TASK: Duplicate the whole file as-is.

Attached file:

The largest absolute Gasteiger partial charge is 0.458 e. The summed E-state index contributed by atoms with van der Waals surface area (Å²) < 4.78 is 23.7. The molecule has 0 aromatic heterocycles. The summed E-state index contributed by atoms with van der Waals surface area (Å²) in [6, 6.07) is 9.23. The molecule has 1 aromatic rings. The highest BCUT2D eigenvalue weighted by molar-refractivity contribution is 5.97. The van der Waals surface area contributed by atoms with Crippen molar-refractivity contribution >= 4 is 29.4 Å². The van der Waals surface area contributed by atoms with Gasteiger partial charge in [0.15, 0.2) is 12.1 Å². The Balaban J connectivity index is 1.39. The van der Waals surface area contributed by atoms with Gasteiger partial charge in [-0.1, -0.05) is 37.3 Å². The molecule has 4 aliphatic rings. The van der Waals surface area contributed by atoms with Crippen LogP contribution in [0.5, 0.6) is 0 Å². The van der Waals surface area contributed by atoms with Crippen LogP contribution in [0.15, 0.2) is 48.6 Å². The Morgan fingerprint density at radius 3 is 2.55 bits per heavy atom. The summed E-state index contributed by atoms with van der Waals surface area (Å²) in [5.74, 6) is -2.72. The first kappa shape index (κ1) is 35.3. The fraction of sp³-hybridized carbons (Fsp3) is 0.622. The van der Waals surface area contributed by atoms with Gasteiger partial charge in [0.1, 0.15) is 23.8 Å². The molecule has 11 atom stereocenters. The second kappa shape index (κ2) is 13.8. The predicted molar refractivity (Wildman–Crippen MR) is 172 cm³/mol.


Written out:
The largest absolute Gasteiger partial charge is 0.458 e. The summed E-state index contributed by atoms with van der Waals surface area (Å²) < 4.78 is 23.7. The molecule has 0 aromatic heterocycles. The summed E-state index contributed by atoms with van der Waals surface area (Å²) in [6, 6.07) is 9.23. The molecule has 1 aromatic rings. The highest BCUT2D eigenvalue weighted by molar-refractivity contribution is 5.97. The van der Waals surface area contributed by atoms with Crippen molar-refractivity contribution >= 4 is 29.4 Å². The van der Waals surface area contributed by atoms with Gasteiger partial charge in [0.15, 0.2) is 12.1 Å². The Balaban J connectivity index is 1.39. The van der Waals surface area contributed by atoms with Gasteiger partial charge in [-0.1, -0.05) is 37.3 Å². The molecule has 4 aliphatic rings. The van der Waals surface area contributed by atoms with Crippen LogP contribution in [0.5, 0.6) is 0 Å². The van der Waals surface area contributed by atoms with Crippen LogP contribution in [0.15, 0.2) is 48.6 Å². The Morgan fingerprint density at radius 3 is 2.55 bits per heavy atom. The summed E-state index contributed by atoms with van der Waals surface area (Å²) in [5.74, 6) is -2.72. The first kappa shape index (κ1) is 35.3. The fraction of sp³-hybridized carbons (Fsp3) is 0.622. The van der Waals surface area contributed by atoms with Gasteiger partial charge in [0.1, 0.15) is 23.8 Å². The molecule has 11 atom stereocenters. The second kappa shape index (κ2) is 13.8. The predicted molar refractivity (Wildman–Crippen MR) is 172 cm³/mol.